Despite the best efforts of former Texas Gov. Rick Perry and his successor Greg Abbott, Obamacare is helping Texans. Since enrollment in the individual health insurance system began in the fall of 2013, a new study from Episcopal Health Foundation and Rice University's Baker Institute for Public Policy has found, the number of people reporting problems paying their medical expenses has dropped almost 15 percent.
“The fact that Texans had fewer problems paying their medical bills in 2015 is good news,” said Vivian Ho, the chair in health economics at Rice’s Baker Institute and director of the institute's Center for Health and Biosciences, a professor of economics at Rice and a professor of medicine at Baylor College of Medicine. “One reason fewer Texans are having problems paying medical bills is because more Texans now have health insurance. However, one in five Texans still has problems affording health care. And it’s no surprise our data show the uninsured and those with lower incomes continue to struggle paying those bills more than anyone else.”
The report found 30 percent of uninsured Texans reported problems paying their health care costs in 2015, down from 35 percent in 2013. Researchers found just 20 percent of those with health insurance said they had problems paying medical bills last year, down from 23 percent in 2013.
These findings echo the Kaiser Family Foundation/New York Times survey released early this week, showing that there's still a good percentage of people with health insurance who can't keep up with their medical costs. That survey found that 20 percent of the national population with insurance, just like in Texas, couldn't keep up with bills.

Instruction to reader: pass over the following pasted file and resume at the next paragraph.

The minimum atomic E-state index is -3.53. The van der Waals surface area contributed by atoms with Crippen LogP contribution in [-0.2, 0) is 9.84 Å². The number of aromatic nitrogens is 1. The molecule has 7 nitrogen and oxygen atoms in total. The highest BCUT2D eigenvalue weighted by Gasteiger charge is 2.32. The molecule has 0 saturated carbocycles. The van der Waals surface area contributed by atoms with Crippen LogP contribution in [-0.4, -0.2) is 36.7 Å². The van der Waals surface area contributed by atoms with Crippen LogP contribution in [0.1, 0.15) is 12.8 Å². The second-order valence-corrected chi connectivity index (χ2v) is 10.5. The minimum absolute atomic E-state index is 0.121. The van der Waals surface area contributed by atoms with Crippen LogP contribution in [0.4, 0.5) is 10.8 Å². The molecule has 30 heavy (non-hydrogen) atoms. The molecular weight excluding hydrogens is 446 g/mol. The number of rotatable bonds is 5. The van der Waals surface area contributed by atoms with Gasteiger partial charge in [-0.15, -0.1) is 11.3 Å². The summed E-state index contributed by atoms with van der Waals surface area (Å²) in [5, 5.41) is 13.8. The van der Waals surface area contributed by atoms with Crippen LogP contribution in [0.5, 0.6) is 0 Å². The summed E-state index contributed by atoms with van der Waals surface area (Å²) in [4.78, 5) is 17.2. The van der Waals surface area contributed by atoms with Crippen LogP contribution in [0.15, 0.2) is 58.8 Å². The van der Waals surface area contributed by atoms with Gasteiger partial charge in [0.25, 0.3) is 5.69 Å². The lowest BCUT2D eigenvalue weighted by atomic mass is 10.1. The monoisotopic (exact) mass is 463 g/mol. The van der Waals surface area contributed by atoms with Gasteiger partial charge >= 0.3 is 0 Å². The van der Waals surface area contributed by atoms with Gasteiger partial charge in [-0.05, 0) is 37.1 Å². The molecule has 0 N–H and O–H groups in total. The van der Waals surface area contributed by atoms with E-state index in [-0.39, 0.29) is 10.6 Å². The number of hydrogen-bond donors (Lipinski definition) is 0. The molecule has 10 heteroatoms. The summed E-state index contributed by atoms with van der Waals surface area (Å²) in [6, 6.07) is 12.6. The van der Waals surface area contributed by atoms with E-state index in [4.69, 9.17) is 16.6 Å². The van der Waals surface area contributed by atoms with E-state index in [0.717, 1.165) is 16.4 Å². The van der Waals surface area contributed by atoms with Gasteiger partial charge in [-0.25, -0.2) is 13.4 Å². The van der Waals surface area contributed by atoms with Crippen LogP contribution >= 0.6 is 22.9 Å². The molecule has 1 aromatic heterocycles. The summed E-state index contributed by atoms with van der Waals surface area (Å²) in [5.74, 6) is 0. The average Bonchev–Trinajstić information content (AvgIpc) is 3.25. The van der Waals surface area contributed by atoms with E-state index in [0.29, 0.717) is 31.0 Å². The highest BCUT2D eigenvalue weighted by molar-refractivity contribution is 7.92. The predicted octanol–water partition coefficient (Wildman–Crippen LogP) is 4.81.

It's worth noting that this is a problem primarily in employer-sponsored plans, not Obamacare, since the latter makes up such a small portion of the insured population. But the kind of cost-cutting emphasized in the law, and in other policy prescriptions for keeping overall health spending down, is a big part of the problem. The emphasis has been on making people use less health care through things like high deductibles and copays. It's shifting costs to the patient, and for many people, not using health care isn't actually an option. They just have to pay a lot more for it.
That's not at all to say that Obamacare wasn't a necessary and extremely helpful reform. Because look at Texas, where they fought every bit of this tooth and nail and still a significant number of people were significantly helped. It's to say that there's still work to be done on healthcare reform.
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